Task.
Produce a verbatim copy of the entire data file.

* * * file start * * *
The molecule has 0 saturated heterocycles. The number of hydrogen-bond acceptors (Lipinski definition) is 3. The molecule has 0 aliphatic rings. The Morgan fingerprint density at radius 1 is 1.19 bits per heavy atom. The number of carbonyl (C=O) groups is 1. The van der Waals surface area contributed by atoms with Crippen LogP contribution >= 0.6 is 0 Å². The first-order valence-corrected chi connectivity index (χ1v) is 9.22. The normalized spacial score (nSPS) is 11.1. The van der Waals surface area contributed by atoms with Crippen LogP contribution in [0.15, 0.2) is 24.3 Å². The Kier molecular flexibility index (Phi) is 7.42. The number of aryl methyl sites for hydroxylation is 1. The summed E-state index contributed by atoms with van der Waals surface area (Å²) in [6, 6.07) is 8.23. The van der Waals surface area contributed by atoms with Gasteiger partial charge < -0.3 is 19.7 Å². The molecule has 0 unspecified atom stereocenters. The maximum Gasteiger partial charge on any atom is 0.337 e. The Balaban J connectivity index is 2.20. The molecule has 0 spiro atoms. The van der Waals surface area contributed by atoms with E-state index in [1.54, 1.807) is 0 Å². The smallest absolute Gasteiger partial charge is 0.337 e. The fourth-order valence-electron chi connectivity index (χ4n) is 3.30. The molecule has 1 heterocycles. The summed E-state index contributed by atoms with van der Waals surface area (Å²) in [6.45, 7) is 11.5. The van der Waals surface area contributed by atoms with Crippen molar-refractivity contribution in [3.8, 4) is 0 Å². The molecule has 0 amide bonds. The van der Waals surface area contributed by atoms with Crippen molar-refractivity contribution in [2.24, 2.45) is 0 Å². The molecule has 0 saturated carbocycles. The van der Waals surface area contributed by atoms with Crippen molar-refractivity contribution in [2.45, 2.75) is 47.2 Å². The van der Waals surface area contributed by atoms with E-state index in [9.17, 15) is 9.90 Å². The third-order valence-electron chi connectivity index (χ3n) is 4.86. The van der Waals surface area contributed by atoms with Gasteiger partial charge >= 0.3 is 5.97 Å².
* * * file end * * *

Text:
The molecule has 0 saturated heterocycles. The number of hydrogen-bond acceptors (Lipinski definition) is 3. The molecule has 0 aliphatic rings. The Morgan fingerprint density at radius 1 is 1.19 bits per heavy atom. The number of carbonyl (C=O) groups is 1. The van der Waals surface area contributed by atoms with Crippen LogP contribution >= 0.6 is 0 Å². The first-order valence-corrected chi connectivity index (χ1v) is 9.22. The normalized spacial score (nSPS) is 11.1. The van der Waals surface area contributed by atoms with Crippen LogP contribution in [0.15, 0.2) is 24.3 Å². The Kier molecular flexibility index (Phi) is 7.42. The number of aryl methyl sites for hydroxylation is 1. The summed E-state index contributed by atoms with van der Waals surface area (Å²) in [6, 6.07) is 8.23. The van der Waals surface area contributed by atoms with Gasteiger partial charge < -0.3 is 19.7 Å². The molecule has 0 unspecified atom stereocenters. The maximum Gasteiger partial charge on any atom is 0.337 e. The Balaban J connectivity index is 2.20. The molecule has 0 spiro atoms. The van der Waals surface area contributed by atoms with E-state index in [1.54, 1.807) is 0 Å². The smallest absolute Gasteiger partial charge is 0.337 e. The fourth-order valence-electron chi connectivity index (χ4n) is 3.30. The molecule has 1 heterocycles. The summed E-state index contributed by atoms with van der Waals surface area (Å²) in [6.45, 7) is 11.5. The van der Waals surface area contributed by atoms with Crippen molar-refractivity contribution in [3.8, 4) is 0 Å². The molecule has 0 amide bonds. The van der Waals surface area contributed by atoms with Crippen molar-refractivity contribution in [2.24, 2.45) is 0 Å². The molecule has 0 saturated carbocycles. The van der Waals surface area contributed by atoms with Crippen molar-refractivity contribution in [2.45, 2.75) is 47.2 Å². The van der Waals surface area contributed by atoms with E-state index in [9.17, 15) is 9.90 Å². The third-order valence-electron chi connectivity index (χ3n) is 4.86. The van der Waals surface area contributed by atoms with Gasteiger partial charge >= 0.3 is 5.97 Å².